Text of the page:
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Lorenz, H.; Perlberg, A.; Sapoundjiev, D.; Elsner, M.P.; Seidel-Morgenstern, A. (2006): Crystallization of enantiomers. Chem. Eng. Process. 45(10), 863-873 Polenske, D.; Elsner, M.P.; Lorenz, H.; Seidel-Morgenstern, A. (2006): Alternative Einsatzmglichkeiten der Bevorzugten Kristallisation zur Enantiomerentrennung. Chemie Ingenieur Technik 78(8), 1101-1110 Polenske, D.; Elsner, M.P.; Lorenz, H.; Seidel-Morgenstern, A. (2006): Ermittlung relevanter Wachstumsparameter fr die Racemattrennung am Beispiel des verbindungsbildenden Systems Mandelsure/Wasser. Chemie Ingenieur Technik 78(9), 1353 Ziomek, G.; Elsner, M.P.; Seidel-Morgenstern, A. (2006): Enantiomerentrennung durch simultane bevorzugte Kristallisation. Chemie Ingenieur Technik 78(9), 1325-1326 Qamar, S.; Elsner, M.P.; Angelov, I.; Warnecke, G.; Seidel-Morgenstern, A. (2006): A Comparative Study of High Resolution Schemes for Solving Population Balances in Crystallization. Comp. Chem. Eng. 30(6-7), 1119-1131 Lorenz, H., Perlberg, A., Sapoundjiev, D., Elsner, M. P., Seidel-Morgenstern, A.: Crystallization of enantiomers. Chem. Eng. Process. 45 (2006), pp. 863873 Czapla, F., Lorenz, H., Elsner, M. P., Seidel-Morgenstern, A.: Einfluss unterschied-licher Prozessfhrungsstrategien auf die Produktivitt und Produkteigenschaften bei der Bevorzugten Kristallisation. In Teipel, U. (Hrsg.): Produktgestaltung in der Partikeltechnologie, Band 3, Fraunhofer-IRB-Verlag, Stuttgart, 2006, S. 219235 Polenske, D., Elsner, M. P., Lorenz, H., Seidel-Morgenstern, A.: Alternative Einsatzmglichkeiten der Bevorzugten Kristallisation zur Enantiomerentrennung. Chemie Ingenieur Technik 78 (2006), S. 11011110 Czapla, F., Lorenz, H., Elsner, M. P., Seidel-Morgenstern, A.: Model based experi-mental analysis for crystallization of DL-threonine in the presence of a chiral additive. Proceedings 13th Int. Workshop on Industrial Crystallization (BIWIC 2006), Delft (The Netherlands), 2006, pp. 98104 Czapla, F., Lorenz, H., Elsner, M. P., Seidel-Morgenstern, A.: Einfluss der Prozessfhrungsstrategie Produkteigenschaften einer Bevorzugten Kristallisation. Chemie Ingenieur Technik 79 (2007), S. 281286 auf Produktivitt und

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Lorenz, H., Czapla, F., Polenske, D., Elsner, M. P., Seidel-Morgenstern, A.: Crystallization based separation of enantiomers (Review). Journal of the University of Chemical Technology and Metallurgy Sofia 42 (2007), pp. 516 Qamar, S.; Ashfaq, A.; Warnecke, G.; Angelov, I.; Elsner, M.P.; Seidel-Morgenstern, A. (2007): Adaptive High Resolution Schemes for Multidimensional Population Balances in Crystallization Processes. Comp. & Chem. Eng. 31(10), 1296-1311 Czapla, F.; Lorenz, H.; Elsner, M.P.; Seidel-Morgenstern, A. (2007): Einfluss der Prozessfhrungsstrategie auf Produktivitt und Produkteigenschaften einer Bevorzugten Kristallisation. Chemie Ingenieur Technik 79(3), 281-286 Lorenz, H.; Czapla, F.; Polenske, D.; Elsner, M.P.; Seidel-Morgenstern, A. (2007): Crystallization based separation of enantiomers (Review), Journal of the University of Chemical Technology and Metallurgy 42 (1), 5-16 Czapla, F., Elsner, M. P., Lorenz, H., Joshi, M., Seidel-Morgenstern, A.: Parameterization of population balance models for polythermal auto-seeded preferential crystallization of enantiomers. Proceedings 3rd Int. Conference on Population Balance Modelling (PBM 2007), Qubec City (Kanada), 2007, pp. 18 Qamar, S.; Warnecke, G.; Elsner, M.P.; Seidel-Morgenstern, A. (2008): A Laplace transformation based technique for reconstructing crystal size distributions regarding size independent growth. Chem. Eng. Sci., 63 (8) 2233-2240 Qamar, S.; Warnecke, G.; Elsner, M.P. (2008): Numerical simulation of population balances for combined particulate processes. Chem. Eng. Sci. (submitted) Czapla, F., Haida, H., Elsner, M. P., Lorenz, H., Seidel-Morgenstern, A.(2008): Parameterization of population balance models for polythermal auto seeded preferential crystallization of enantiomers. Chem. Eng. Sci. (in print), online available: doi:10.1016/j.ces.2008.05.008 Qamar, S.; Warnecke, G.; Elsner, M.P. (2009): On the solution of population balances for nucleation, aggregation and breakage processes. Chem. Eng. Sci. (in press) Lorenz, H., Polenske, D., Seidel-Morgenstern, A.: Application of preferential crystallization to resolve racemic compounds in a hybrid process. Chirality 18 (2006), pp. 828840 Polenske, D., Lorenz, H., Seidel-Morgenstern, A.: Separation of propranolol hydrochloride enantiomers by preferential crystallization: Thermodynamic basis and experimental verification. Crystal Growth & Design 7 (2007), pp. 16281634 Polenske, D., Lorenz, H., Seidel-Morgenstern, A.: Potential of different techniques of preferential crystallization for enantioseparation of racemic compound forming systems. Chirality (2009), available online Polenske, D., Levilain, G., Lorenz, H., Coquerel, G., Seidel-Morgenstern, A.: Isothermal and auto-seeded polythermal preferential crystallization in the mandelic acid system. Proceedings 14th Int. Workshop on Industrial Crystallization (BIWIC 2007), Cape Town (South Africa), 2007, pp. 245249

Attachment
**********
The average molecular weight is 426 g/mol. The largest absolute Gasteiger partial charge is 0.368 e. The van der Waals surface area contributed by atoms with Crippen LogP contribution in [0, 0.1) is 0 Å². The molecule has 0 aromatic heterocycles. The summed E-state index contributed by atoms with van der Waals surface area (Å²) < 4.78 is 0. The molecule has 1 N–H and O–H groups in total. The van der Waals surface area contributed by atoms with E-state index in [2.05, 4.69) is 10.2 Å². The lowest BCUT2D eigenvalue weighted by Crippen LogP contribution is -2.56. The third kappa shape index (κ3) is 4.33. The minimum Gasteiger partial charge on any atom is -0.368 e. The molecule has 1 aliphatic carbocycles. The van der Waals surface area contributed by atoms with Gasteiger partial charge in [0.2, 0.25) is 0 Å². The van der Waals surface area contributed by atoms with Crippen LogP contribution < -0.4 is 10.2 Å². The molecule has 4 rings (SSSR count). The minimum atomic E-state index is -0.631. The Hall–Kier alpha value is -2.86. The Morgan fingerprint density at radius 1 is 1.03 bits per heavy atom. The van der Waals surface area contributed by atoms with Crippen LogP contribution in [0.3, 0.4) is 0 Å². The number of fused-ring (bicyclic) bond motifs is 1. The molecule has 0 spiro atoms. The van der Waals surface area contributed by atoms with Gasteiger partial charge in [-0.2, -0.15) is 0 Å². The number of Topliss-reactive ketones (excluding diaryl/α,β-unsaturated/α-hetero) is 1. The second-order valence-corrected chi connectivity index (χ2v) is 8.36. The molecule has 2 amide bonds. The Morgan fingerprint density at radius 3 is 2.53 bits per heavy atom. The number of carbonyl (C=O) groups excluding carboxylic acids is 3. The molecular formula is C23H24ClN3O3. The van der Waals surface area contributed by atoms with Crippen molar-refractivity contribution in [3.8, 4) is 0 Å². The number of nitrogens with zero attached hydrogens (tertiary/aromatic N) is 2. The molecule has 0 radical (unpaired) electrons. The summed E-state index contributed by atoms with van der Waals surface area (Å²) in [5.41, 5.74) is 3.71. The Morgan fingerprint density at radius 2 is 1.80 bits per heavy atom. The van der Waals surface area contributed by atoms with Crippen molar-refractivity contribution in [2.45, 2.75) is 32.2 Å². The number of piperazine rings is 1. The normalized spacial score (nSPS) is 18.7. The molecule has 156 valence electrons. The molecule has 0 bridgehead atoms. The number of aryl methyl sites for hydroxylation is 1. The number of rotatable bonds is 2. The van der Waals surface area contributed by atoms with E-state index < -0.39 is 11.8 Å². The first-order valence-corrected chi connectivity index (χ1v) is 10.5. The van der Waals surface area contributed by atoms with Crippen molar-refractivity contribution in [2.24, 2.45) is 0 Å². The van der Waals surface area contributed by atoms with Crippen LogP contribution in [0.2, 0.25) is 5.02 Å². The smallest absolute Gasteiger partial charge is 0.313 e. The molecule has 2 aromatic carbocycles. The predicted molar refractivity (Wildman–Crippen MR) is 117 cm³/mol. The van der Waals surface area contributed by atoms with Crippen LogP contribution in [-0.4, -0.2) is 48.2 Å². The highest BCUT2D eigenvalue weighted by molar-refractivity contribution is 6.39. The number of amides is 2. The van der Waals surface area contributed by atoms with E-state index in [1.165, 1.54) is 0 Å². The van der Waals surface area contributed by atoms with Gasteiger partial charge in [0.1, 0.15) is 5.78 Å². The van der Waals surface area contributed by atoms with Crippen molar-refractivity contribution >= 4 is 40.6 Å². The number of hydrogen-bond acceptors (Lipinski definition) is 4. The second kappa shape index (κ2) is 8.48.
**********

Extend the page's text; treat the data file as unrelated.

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Patents
[A] Ltz, S., Wandrey, C., Seidel-Morgenstern, A., Elsner, M.P. (2006): Verfahren zur Herstellung chiraler Substanzen durch selektive Kristallisation untersttzt durch Racemisierungsreaktion. DE 10 2006 013 7 25.6 (24.03.2006) Seidel-Morgenstern, A., Lorenz, H., Polenske, D.: Verfahren zur Trennung verbin-dungsbildender chiraler Systeme. Patent DE 10 2005 039 501 A1, Offenlegungstag: 22. 02. 2007; Method for separating compound-forming chiral systems. Internationales Patent WO 2007/023129 A3, Verffentlichung: 01. 03. 2007

[B]